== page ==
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Winter risks: Don’t find yourself on thin ice

Winter offers many recreational activities — ice fishing snow tubing cross-country skiing name few — thdepend cold weather ice snowy

Winter offers many recreational activities — ice fishing, snow tubing and cross-country skiing to name a few — that depend on cold weather, ice and snowy conditions. But the Forest Preserve District of DuPage County is reminding outdoor adventurers to be careful out there, especially on the ice. | File Photo

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Ice Danger signs

Wind, snow, rain, sunlight, water levels, underground springs and variations in temperature are just some of the factors that affect ice strength. When checking ice, you should look for these indicators of dangerous conditions:

Cracks, ridges or faults

Differently colored ice, especially dark gray or black

Open water in the center of an otherwise frozen lake

Ice that looks rotten or porous

Ice covered by snow, water or slush

Running water or bubbles visible under the ice

Updated: February 3, 2013 6:14AM

It may look tempting, but it’s not yet safe to venture out on the ice for winter activities.

“Ice is building up on local lakes, so whether visitors are fishing or walking along the shore, they should always use caution,” said John Roschay, an assistant manager and longtime DuPage County Forest Preserve District ranger.

Most ice activities, including ice fishing and ice skating, require at least four inches of clear ice, officials said.

The Fox Valley has seen its share of tragedies and near-tragedies over the past few years, when people ventured out onto unsafe ice.

In January 2009, fire department divers recovered the body of a 26-year-old Algonquin man who fell through the ice into the Fox River while snowmobiling in McHenry County.

Last February, a 43-year-old man riding a bicycle fell through the ice of a Streamwood detention pond but was rescued by village police and firefighters.

Dan Ferrelli, spokesman for the city of Aurora, said there are no safe places to skate throughout the city just yet. City officials are looking forward to that changing soon, as temperatures drop and colder weather sets in, he said.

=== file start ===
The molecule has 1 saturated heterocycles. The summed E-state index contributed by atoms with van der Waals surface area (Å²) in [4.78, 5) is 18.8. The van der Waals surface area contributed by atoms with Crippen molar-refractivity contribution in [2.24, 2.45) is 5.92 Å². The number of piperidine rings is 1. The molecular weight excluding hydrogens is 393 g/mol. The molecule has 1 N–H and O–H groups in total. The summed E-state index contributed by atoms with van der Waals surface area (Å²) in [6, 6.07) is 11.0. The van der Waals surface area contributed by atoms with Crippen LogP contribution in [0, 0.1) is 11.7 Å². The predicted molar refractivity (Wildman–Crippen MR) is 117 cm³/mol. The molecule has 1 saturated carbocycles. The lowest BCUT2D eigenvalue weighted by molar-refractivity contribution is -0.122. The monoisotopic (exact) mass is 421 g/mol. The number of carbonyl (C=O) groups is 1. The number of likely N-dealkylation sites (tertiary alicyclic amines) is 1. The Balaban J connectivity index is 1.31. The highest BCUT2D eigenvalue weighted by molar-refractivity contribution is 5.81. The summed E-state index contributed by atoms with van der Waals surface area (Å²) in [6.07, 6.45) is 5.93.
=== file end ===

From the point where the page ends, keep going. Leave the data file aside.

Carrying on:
When visiting forest preserves, all ice-related activities are done at the visitor’s own risk, Roschay warned. Rangers do not monitor ice conditions, which can vary greatly on a body of water.

“A lake with ice several inches thick in one spot may have very thin ice in another spot, so it’s important to check conditions continually. Visitors should never assume that any ice is completely safe,” Roschay said.

The Fox and DuPage rivers and streams around the area can be dangerous because of the constant current which makes it difficult for water to freeze other than at the surface.

Cold dangers

Hypothermia and frostbite are also serious seasonal dangers. When engaging in any winter activity, protect yourself from the cold by dressing in warm layers and staying dry.

Wear an outer layer that blocks wind and moisture and an insulating inner layer that traps heat and wicks away perspiration. Wool, silk and synthetic fleece retain body heat better than cotton for winter clothing. Waterproof boots, thick socks, a hat and gloves or mittens help to keep extremities warm.

“Bundling up against extreme cold might seem like simple common sense, but it’s important to protect yourself in mild winter weather, too,” Roschay said. “Hypothermia can develop even with air temperatures above freezing, especially if you are chilled by wet clothing or sweat.”

Signs of hypothermia include shivering, exhaustion, confusion, slurred speech and loss of motor skills.

Signs of frostbite, which most frequently harms extremities such as fingers, toes, ears and noses, include numbness, a white or grayish-yellow skin color or an unusual or waxy feeling to the skin.

Seek medical attention to treat any of these conditions.

Roschay also notes that visitors should be sure to inform others of where they are going and when they will be back.

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